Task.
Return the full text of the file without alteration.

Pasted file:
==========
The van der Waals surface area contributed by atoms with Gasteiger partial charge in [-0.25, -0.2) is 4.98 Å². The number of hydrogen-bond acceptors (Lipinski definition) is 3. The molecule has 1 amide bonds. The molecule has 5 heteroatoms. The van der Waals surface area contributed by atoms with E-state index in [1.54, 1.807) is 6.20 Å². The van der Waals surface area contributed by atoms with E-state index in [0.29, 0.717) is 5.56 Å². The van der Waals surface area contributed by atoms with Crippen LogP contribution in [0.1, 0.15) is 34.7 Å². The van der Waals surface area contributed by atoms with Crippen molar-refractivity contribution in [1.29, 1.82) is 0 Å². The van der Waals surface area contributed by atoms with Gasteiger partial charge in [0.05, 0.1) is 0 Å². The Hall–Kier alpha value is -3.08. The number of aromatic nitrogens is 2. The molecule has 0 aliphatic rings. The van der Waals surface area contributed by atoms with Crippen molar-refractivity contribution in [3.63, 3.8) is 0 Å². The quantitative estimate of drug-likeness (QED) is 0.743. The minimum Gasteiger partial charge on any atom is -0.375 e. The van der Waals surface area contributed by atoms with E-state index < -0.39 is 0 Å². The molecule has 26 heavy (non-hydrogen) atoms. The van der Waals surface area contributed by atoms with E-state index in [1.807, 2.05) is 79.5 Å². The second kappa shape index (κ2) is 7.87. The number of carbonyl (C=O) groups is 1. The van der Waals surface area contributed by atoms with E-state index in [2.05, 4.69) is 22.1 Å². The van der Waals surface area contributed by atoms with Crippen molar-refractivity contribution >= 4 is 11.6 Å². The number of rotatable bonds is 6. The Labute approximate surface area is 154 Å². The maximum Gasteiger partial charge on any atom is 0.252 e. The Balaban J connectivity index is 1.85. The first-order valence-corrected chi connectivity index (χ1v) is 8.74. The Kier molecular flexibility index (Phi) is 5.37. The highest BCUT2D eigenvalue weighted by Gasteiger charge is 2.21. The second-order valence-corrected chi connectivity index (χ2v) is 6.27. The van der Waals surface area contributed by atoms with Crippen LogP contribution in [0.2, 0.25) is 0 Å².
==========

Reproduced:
The van der Waals surface area contributed by atoms with Gasteiger partial charge in [-0.25, -0.2) is 4.98 Å². The number of hydrogen-bond acceptors (Lipinski definition) is 3. The molecule has 1 amide bonds. The molecule has 5 heteroatoms. The van der Waals surface area contributed by atoms with E-state index in [1.54, 1.807) is 6.20 Å². The van der Waals surface area contributed by atoms with E-state index in [0.29, 0.717) is 5.56 Å². The van der Waals surface area contributed by atoms with Crippen LogP contribution in [0.1, 0.15) is 34.7 Å². The van der Waals surface area contributed by atoms with Crippen molar-refractivity contribution in [1.29, 1.82) is 0 Å². The van der Waals surface area contributed by atoms with Gasteiger partial charge in [0.05, 0.1) is 0 Å². The Hall–Kier alpha value is -3.08. The number of aromatic nitrogens is 2. The molecule has 0 aliphatic rings. The van der Waals surface area contributed by atoms with Crippen molar-refractivity contribution in [3.63, 3.8) is 0 Å². The quantitative estimate of drug-likeness (QED) is 0.743. The minimum Gasteiger partial charge on any atom is -0.375 e. The van der Waals surface area contributed by atoms with E-state index < -0.39 is 0 Å². The molecule has 26 heavy (non-hydrogen) atoms. The van der Waals surface area contributed by atoms with E-state index in [1.807, 2.05) is 79.5 Å². The second kappa shape index (κ2) is 7.87. The number of carbonyl (C=O) groups is 1. The van der Waals surface area contributed by atoms with E-state index in [2.05, 4.69) is 22.1 Å². The van der Waals surface area contributed by atoms with Crippen molar-refractivity contribution >= 4 is 11.6 Å². The number of rotatable bonds is 6. The Labute approximate surface area is 154 Å². The maximum Gasteiger partial charge on any atom is 0.252 e. The Balaban J connectivity index is 1.85. The first-order valence-corrected chi connectivity index (χ1v) is 8.74. The Kier molecular flexibility index (Phi) is 5.37. The highest BCUT2D eigenvalue weighted by Gasteiger charge is 2.21. The second-order valence-corrected chi connectivity index (χ2v) is 6.27. The van der Waals surface area contributed by atoms with Crippen LogP contribution in [0.2, 0.25) is 0 Å².